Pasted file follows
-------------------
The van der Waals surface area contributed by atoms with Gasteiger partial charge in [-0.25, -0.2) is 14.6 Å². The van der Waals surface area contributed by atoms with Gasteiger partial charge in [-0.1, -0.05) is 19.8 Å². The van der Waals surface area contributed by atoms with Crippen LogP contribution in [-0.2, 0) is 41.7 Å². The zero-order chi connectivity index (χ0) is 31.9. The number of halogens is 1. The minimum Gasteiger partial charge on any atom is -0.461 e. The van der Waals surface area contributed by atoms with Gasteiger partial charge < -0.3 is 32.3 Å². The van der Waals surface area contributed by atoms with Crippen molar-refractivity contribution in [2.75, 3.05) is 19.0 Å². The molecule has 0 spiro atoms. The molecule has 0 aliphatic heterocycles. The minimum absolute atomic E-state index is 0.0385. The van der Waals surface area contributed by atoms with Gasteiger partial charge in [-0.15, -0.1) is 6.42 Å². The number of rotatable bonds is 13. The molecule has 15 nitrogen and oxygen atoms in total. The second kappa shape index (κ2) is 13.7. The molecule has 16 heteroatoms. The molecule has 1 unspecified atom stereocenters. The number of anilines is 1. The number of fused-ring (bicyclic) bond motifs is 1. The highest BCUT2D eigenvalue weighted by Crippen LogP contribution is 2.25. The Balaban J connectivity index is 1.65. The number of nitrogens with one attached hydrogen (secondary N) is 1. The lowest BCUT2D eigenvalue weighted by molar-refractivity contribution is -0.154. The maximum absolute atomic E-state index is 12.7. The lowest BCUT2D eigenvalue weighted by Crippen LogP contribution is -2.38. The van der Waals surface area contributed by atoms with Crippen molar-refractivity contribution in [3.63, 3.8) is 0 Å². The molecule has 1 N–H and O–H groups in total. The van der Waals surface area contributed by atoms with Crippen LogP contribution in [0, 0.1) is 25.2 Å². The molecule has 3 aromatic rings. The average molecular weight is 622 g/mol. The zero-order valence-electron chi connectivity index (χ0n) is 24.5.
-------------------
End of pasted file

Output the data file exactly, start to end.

The van der Waals surface area contributed by atoms with Gasteiger partial charge in [-0.25, -0.2) is 14.6 Å². The van der Waals surface area contributed by atoms with Gasteiger partial charge in [-0.1, -0.05) is 19.8 Å². The van der Waals surface area contributed by atoms with Crippen LogP contribution in [-0.2, 0) is 41.7 Å². The zero-order chi connectivity index (χ0) is 31.9. The number of halogens is 1. The minimum Gasteiger partial charge on any atom is -0.461 e. The van der Waals surface area contributed by atoms with Gasteiger partial charge < -0.3 is 32.3 Å². The van der Waals surface area contributed by atoms with Crippen molar-refractivity contribution in [2.75, 3.05) is 19.0 Å². The molecule has 0 spiro atoms. The molecule has 0 aliphatic heterocycles. The minimum absolute atomic E-state index is 0.0385. The van der Waals surface area contributed by atoms with Gasteiger partial charge in [-0.15, -0.1) is 6.42 Å². The number of rotatable bonds is 13. The molecule has 15 nitrogen and oxygen atoms in total. The second kappa shape index (κ2) is 13.7. The molecule has 16 heteroatoms. The molecule has 1 unspecified atom stereocenters. The number of anilines is 1. The number of fused-ring (bicyclic) bond motifs is 1. The highest BCUT2D eigenvalue weighted by Crippen LogP contribution is 2.25. The Balaban J connectivity index is 1.65. The number of nitrogens with one attached hydrogen (secondary N) is 1. The lowest BCUT2D eigenvalue weighted by molar-refractivity contribution is -0.154. The maximum absolute atomic E-state index is 12.7. The lowest BCUT2D eigenvalue weighted by Crippen LogP contribution is -2.38. The van der Waals surface area contributed by atoms with Crippen molar-refractivity contribution in [3.63, 3.8) is 0 Å². The molecule has 1 N–H and O–H groups in total. The van der Waals surface area contributed by atoms with Crippen LogP contribution in [0, 0.1) is 25.2 Å². The molecule has 3 aromatic rings. The average molecular weight is 622 g/mol. The zero-order valence-electron chi connectivity index (χ0n) is 24.5.